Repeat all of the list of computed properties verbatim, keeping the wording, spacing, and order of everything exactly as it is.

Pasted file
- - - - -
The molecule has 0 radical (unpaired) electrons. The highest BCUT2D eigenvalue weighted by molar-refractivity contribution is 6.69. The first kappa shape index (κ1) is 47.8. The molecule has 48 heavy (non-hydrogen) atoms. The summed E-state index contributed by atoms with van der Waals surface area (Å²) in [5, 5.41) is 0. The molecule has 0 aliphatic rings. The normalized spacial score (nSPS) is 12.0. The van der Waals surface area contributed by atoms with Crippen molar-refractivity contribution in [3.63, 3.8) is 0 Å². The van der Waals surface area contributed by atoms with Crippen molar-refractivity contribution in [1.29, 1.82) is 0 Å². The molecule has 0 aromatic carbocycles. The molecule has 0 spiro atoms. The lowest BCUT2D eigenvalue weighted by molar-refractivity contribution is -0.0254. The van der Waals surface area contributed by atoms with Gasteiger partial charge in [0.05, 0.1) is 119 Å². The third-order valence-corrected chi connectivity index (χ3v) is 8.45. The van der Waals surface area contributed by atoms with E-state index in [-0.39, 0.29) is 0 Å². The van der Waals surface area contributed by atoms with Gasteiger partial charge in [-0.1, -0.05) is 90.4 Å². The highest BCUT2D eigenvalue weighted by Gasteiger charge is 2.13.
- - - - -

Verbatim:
The molecule has 0 radical (unpaired) electrons. The highest BCUT2D eigenvalue weighted by molar-refractivity contribution is 6.69. The first kappa shape index (κ1) is 47.8. The molecule has 48 heavy (non-hydrogen) atoms. The summed E-state index contributed by atoms with van der Waals surface area (Å²) in [5, 5.41) is 0. The molecule has 0 aliphatic rings. The normalized spacial score (nSPS) is 12.0. The van der Waals surface area contributed by atoms with Crippen molar-refractivity contribution in [3.63, 3.8) is 0 Å². The van der Waals surface area contributed by atoms with Crippen molar-refractivity contribution in [1.29, 1.82) is 0 Å². The molecule has 0 aromatic carbocycles. The molecule has 0 spiro atoms. The lowest BCUT2D eigenvalue weighted by molar-refractivity contribution is -0.0254. The van der Waals surface area contributed by atoms with Gasteiger partial charge in [0.05, 0.1) is 119 Å². The third-order valence-corrected chi connectivity index (χ3v) is 8.45. The van der Waals surface area contributed by atoms with E-state index in [-0.39, 0.29) is 0 Å². The van der Waals surface area contributed by atoms with Gasteiger partial charge in [-0.1, -0.05) is 90.4 Å². The highest BCUT2D eigenvalue weighted by Gasteiger charge is 2.13.